More than 7 million Venezuelans have fled their country in the last decade — a pace that has increased since the pandemic — making it the second largest external displacement crisis worldwide, according to the UNHCR

In October, the Biden administration opened a new program allowing up to 24,000 eligible Venezuelans into the U.S. each month through a type of temporary deportation relief known as humanitarian parole. The program was expanded to Cubans, Haitians and Nicaraguans and capped at 30,000 individuals in January. 

Migrants from those countries must apply from outside the United States and have a sponsor in the U.S. who must submit financial documents to prove their income and assets. 

But the U.S. Citizen and Immigration Services, which oversees the country’s immigration programs, does not always require would-be migrants to have sponsors, such as in the case of asylum-seekers. 

Others who have been able to secure appointments at ports of entry along the southwest border through U.S. Customs and Border Protection’s CBP One app have received humanitarian parole. More than 170,000 immigrants have made appointments with the CBP One app since it launched in January, and Venezuelans are among the top three nationalities who use it. 

Migrants on parole in the U.S. can apply for work permits, but the $410 application fee can be a barrier. And the application, which can be filed online, requires immigration records, recent passport-style photos and a mailing address, creating additional challenges for those living on the streets or in unstable situations. 

Venezuelans who have received Temporary Protected Status, which protects those who arrived before March 2021 from deportation, can also apply for work permits. 

But those programs only provide temporary protection from deportation. Migrants in either program have to keep renewing in order to stay in the U.S., and neither provide pathways to long-term legal residency.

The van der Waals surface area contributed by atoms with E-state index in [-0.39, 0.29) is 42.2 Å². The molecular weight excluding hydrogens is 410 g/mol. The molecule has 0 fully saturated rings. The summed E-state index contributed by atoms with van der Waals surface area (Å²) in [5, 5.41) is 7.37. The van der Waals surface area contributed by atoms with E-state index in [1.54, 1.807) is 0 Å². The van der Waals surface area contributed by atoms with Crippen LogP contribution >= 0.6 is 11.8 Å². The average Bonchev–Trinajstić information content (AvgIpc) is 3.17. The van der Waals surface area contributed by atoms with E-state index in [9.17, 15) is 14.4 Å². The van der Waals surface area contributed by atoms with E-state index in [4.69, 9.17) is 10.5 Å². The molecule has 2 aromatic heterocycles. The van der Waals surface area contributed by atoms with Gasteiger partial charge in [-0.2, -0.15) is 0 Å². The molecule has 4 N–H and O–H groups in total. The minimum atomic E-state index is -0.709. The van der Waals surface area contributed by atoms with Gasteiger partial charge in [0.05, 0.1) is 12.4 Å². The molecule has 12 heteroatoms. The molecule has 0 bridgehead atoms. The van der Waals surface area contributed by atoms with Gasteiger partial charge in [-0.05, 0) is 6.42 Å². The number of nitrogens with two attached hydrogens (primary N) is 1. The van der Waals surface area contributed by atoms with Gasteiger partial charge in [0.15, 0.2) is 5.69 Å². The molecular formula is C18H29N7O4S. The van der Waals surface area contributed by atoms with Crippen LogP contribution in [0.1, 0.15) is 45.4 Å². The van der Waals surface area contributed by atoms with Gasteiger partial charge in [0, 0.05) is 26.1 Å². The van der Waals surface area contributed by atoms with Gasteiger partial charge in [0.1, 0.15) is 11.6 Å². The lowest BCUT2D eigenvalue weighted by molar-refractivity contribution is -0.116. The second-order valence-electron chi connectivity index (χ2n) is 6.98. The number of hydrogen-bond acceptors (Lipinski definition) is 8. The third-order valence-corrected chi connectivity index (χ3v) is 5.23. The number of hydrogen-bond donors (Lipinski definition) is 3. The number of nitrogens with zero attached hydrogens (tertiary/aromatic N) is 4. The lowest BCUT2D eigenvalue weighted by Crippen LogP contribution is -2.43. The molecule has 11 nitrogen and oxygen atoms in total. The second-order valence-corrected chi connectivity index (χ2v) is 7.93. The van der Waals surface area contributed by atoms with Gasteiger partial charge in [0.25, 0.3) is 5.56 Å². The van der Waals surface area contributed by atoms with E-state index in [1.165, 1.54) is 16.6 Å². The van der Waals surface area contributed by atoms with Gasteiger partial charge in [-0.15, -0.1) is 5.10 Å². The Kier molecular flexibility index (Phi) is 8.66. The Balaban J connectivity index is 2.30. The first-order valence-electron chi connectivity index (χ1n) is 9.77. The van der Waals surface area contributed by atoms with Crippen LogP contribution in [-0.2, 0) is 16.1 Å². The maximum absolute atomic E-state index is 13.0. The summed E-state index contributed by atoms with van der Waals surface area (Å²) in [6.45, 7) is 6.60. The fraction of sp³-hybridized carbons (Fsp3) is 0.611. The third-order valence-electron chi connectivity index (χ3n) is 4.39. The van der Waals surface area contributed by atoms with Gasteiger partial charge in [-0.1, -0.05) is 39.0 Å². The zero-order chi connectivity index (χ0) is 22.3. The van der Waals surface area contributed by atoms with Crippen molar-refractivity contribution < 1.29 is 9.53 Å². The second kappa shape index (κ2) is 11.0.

That can put immigrants in the program in precarious situations, according Bush-Joseph. 

“The challenges that that raises for integration and how people are able to build connections to communities and start businesses and plan for enrolling children in school means that there are really broad implications for how people move forward in the country,” Bush-Joseph said. 

While Biden’s programs have provided relief to migrants facing dangerous situations in their home countries, it’s up to Congress to create pathways for legal residency long term, Bush-Joseph said.

Long-term resources lacking locally 

Locally, Venezuelans who have found themselves in San Diego County have struggled to secure housing and other resources, in some cases sleeping on the streets in tents or vehicles. 

inewsource has agreed not to name the migrants, who feared that being identified could hurt their pending immigration cases.

Just last week, Arcela Nuñez-Alvarez, co-director of the immigrant support nonprofit Universidad Popular, received a call from a group of Venezuelans who were “roaming the streets, looking for support, for resources” and sleeping near a trolley station. 

After trying to find them space in a shelter, Nuñez-Alvarez used her network to find them a place to sleep for a few nights, but her organization just isn’t equipped to support those kinds of needs, she said.